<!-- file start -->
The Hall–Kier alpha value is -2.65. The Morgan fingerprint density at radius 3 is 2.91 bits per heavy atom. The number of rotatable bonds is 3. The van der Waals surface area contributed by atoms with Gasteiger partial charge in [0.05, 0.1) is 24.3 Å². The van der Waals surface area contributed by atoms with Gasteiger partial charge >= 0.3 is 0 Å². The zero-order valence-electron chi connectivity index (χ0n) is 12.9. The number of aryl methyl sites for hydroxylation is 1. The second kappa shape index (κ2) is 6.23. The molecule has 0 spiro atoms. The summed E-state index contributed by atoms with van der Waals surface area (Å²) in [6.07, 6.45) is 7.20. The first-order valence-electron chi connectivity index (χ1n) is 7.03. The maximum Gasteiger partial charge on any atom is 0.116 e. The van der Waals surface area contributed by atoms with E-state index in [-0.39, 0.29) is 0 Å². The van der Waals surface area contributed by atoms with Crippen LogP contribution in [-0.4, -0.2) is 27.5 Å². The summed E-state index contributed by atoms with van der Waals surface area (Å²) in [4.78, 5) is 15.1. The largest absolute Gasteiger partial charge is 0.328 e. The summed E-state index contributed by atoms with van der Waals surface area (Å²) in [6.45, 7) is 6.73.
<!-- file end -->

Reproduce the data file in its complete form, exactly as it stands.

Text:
The Hall–Kier alpha value is -2.65. The Morgan fingerprint density at radius 3 is 2.91 bits per heavy atom. The number of rotatable bonds is 3. The van der Waals surface area contributed by atoms with Gasteiger partial charge in [0.05, 0.1) is 24.3 Å². The van der Waals surface area contributed by atoms with Gasteiger partial charge >= 0.3 is 0 Å². The zero-order valence-electron chi connectivity index (χ0n) is 12.9. The number of aryl methyl sites for hydroxylation is 1. The second kappa shape index (κ2) is 6.23. The molecule has 0 spiro atoms. The summed E-state index contributed by atoms with van der Waals surface area (Å²) in [6.07, 6.45) is 7.20. The first-order valence-electron chi connectivity index (χ1n) is 7.03. The maximum Gasteiger partial charge on any atom is 0.116 e. The van der Waals surface area contributed by atoms with E-state index in [-0.39, 0.29) is 0 Å². The van der Waals surface area contributed by atoms with Crippen LogP contribution in [-0.4, -0.2) is 27.5 Å². The summed E-state index contributed by atoms with van der Waals surface area (Å²) in [4.78, 5) is 15.1. The largest absolute Gasteiger partial charge is 0.328 e. The summed E-state index contributed by atoms with van der Waals surface area (Å²) in [6.45, 7) is 6.73.